Cookery School, London – a short review

Just off Oxford Street, you’ll find Cookery School – two bright, well-equipped kitchen/classrooms, right in the centre of London. As I’m taking a few days off to recover from some exciting/stressful Adulting, I decided to book myself onto their “Ultimate Fish and Shellfish” course on Saturday.

It was great. I cooked things I’d not cooked before, met some lovely folks, and dismantled a fine selection of water critters.

The course is about six hours, with lots of hands-on time, and an eye-popping quantity of things to eat at the end. It’s a rich, full day for brain and stomach. You can tell, because they kept me too busy to take any pictures. Also, we were reminded, smartphones are filthy. Hand washing was (correctly) mandatory after Instagramming.

All the images here are things I came home and cooked from the course, but if you want to get a feel, there’s some great food (and action shots) on Cookery School’s own Instagram feed.


The tl;dr is that I’d recommend it hands down, especially for beginners or intermediate cooks looking to build confidence in particular areas.

We began with a light breakfast – herb scones and delightful caraway seed muffins, both fresh from the oven, prepared by the chef John, and his assistant (who’s name I sadly didn’t catch) who were looking after us for the day. Our session had about ten people, with one no-show, so we had plenty of space to work. The kitchen would have held a few more, I think, though north of 12 I imagine it’d be a little crowded.

There was an intro briefing: some health and safety, and a little background. Cookery School prides itself on sustainability, with the awards to match. Fish, John explained, can be sustainable, but you need to make a few substitutions in classic recipes, stick to line-caught fish, ideally from suppliers with sustainability certifications themselves, and generally just be willing to pay a little more for quality. They’d made a couple of substitutions on the day (Pollock over cod, for instance) to place marine viability over authenticity. I’m down with that, and so are the Marine Stewardship Council, who’ve certified Cookery School as being basically on top of this shit.

After the briefing, a brief interlude when one of the attendees passed out and had to be taken to hospital (nothing to do with the course, and dealt with quickly and professionally by staff and paramedics alike – damn, the NHS is brilliant) we got our hands dirty.

King prawns (raw)The course has an impressive selection of dishes, and we started by doing the fish prep. This was a great way to get some practice filleting, preparing squid and scallops, and knowing what to look for when you go fish shopping.

All in all, we made:

  • A lobster-bisque-based fish stew
  • Calamari braised in red wine
  • Pollock with a black butter, parsley and caper sauce
  • Mussels Provencal
  • Seared scallops
  • Grilled prawns with green salsa
  • Fish cakes
  • Mackerel with gooseberry sauce
  • Smoked mackerel pâté

Plus a variety of sauces. The calamari and the fish stew were a revelation. Intellectually, I kind of knew you could slowly braise octopus and squid, but it had never occurred to me to do it. Succulent and tender, with the wine offsetting not overpowering. I’ll be making that one at home.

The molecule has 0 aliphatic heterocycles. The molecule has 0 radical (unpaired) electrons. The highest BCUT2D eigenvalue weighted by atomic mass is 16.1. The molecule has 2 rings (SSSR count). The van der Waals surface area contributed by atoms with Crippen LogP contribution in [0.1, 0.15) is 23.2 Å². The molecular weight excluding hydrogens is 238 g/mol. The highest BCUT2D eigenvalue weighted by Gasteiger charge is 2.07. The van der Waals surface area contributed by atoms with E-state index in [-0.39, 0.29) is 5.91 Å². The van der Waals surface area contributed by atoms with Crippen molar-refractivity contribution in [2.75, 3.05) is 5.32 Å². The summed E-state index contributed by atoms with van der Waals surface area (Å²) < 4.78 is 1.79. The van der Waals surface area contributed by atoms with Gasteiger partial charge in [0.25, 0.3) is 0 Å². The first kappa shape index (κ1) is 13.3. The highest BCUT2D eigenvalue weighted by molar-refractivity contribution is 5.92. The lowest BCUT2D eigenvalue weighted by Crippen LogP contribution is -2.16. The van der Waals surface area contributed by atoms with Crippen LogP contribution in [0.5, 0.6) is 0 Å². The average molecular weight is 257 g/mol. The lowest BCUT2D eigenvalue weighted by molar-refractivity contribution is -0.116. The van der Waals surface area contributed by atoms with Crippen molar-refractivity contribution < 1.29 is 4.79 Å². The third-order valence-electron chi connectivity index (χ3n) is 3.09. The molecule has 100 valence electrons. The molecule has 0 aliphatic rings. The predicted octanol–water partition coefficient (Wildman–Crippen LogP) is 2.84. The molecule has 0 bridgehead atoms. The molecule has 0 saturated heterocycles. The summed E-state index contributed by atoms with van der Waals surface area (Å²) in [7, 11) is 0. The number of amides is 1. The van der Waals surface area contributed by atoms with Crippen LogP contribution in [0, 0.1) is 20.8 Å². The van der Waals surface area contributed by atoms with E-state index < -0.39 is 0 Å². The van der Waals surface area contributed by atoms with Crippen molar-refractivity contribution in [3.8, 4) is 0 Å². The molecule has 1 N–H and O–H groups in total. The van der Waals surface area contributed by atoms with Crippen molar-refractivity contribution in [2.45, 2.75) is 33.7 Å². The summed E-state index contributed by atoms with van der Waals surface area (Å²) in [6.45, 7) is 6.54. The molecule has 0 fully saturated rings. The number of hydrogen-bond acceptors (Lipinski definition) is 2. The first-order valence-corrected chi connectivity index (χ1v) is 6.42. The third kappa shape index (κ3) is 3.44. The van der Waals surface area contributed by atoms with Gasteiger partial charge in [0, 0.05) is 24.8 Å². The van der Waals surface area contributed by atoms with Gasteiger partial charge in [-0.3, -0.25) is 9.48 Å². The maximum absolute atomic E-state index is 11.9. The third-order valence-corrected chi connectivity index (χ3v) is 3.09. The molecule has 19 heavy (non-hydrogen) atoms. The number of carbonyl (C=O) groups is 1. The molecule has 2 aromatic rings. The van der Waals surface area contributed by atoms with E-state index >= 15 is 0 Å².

The bisque? Well, we were warned it was a hassle, and that warning was not entirely without merit. It’s a multi-stage process, culminating in what the recipes called a “lobster smoothie”. We blended and strained shells cooked in fresh fish stock to make this amazing, fragrant liquor that became the soup base. Guess what everyone’s getting for dinner when I next have both people over and afternoon to spare…

King prawns (marinade)It’s a lot of food to get through, and the course covers it with a blend of demos and hands-on group work. Everyone gets at least one go at every technique, and the learning gets cemented by the groups that cooked each recipe demo-ing it back to he rest of the class in stages. Very few things were just made by John, and the ones he did, he explained in a nice amount of detail with plenty of time for questions.

If I sound a bit gushing and uncritical, it’s because I had a brilliant day, and there’s not much to criticise. The course was pitched intermediate, and the group was mixed ability. If I’d been expecting something more advanced I’d have been a little disappointed (although not, I think, bored). But in practice, fish is one of my weaker areas as a cook, and I got just what I wanted. This was a solid refresher of the basics: some technique and theory, hands on practice, recipe inspiration, and that all important thing – examples of what good looks like.

The course took me out of my comfort zone a bit, too. I’ve never cooked a lobster, or shelled a scallop, and I can be nervous about cooking times for a lot of fish. I think that’s why I’m so enthusiastic. It scratched the learning itch, pushed me a little, and helped build confidence. Not bad for single day, and as I waddled up the steps after a frankly massive lunch, I was pretty sure I’d be back again for another course.

You can find Cookery School on Little Portland st, London, and their founder has published a short recipe compendium from their courses.

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